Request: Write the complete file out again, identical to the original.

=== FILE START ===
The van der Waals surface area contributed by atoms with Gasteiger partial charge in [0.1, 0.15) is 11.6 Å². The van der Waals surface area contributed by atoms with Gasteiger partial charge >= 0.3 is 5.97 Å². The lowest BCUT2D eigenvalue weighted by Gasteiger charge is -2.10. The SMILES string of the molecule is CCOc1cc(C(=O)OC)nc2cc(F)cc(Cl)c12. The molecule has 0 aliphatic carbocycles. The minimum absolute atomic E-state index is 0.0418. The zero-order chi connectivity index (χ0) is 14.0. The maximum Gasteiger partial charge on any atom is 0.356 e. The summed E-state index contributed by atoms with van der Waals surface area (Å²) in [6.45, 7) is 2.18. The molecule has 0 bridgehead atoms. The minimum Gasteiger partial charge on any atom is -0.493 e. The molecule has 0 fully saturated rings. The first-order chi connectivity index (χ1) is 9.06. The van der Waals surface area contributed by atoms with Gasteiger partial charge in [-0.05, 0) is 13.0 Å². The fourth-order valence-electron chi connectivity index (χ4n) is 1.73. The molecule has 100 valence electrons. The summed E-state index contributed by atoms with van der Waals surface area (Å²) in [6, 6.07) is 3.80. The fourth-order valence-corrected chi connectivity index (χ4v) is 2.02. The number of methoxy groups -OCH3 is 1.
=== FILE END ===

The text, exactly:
The van der Waals surface area contributed by atoms with Gasteiger partial charge in [0.1, 0.15) is 11.6 Å². The van der Waals surface area contributed by atoms with Gasteiger partial charge >= 0.3 is 5.97 Å². The lowest BCUT2D eigenvalue weighted by Gasteiger charge is -2.10. The SMILES string of the molecule is CCOc1cc(C(=O)OC)nc2cc(F)cc(Cl)c12. The molecule has 0 aliphatic carbocycles. The minimum absolute atomic E-state index is 0.0418. The zero-order chi connectivity index (χ0) is 14.0. The maximum Gasteiger partial charge on any atom is 0.356 e. The summed E-state index contributed by atoms with van der Waals surface area (Å²) in [6.45, 7) is 2.18. The molecule has 0 bridgehead atoms. The minimum Gasteiger partial charge on any atom is -0.493 e. The molecule has 0 fully saturated rings. The first-order chi connectivity index (χ1) is 9.06. The van der Waals surface area contributed by atoms with Gasteiger partial charge in [-0.05, 0) is 13.0 Å². The fourth-order valence-electron chi connectivity index (χ4n) is 1.73. The molecule has 100 valence electrons. The summed E-state index contributed by atoms with van der Waals surface area (Å²) in [6, 6.07) is 3.80. The fourth-order valence-corrected chi connectivity index (χ4v) is 2.02. The number of methoxy groups -OCH3 is 1.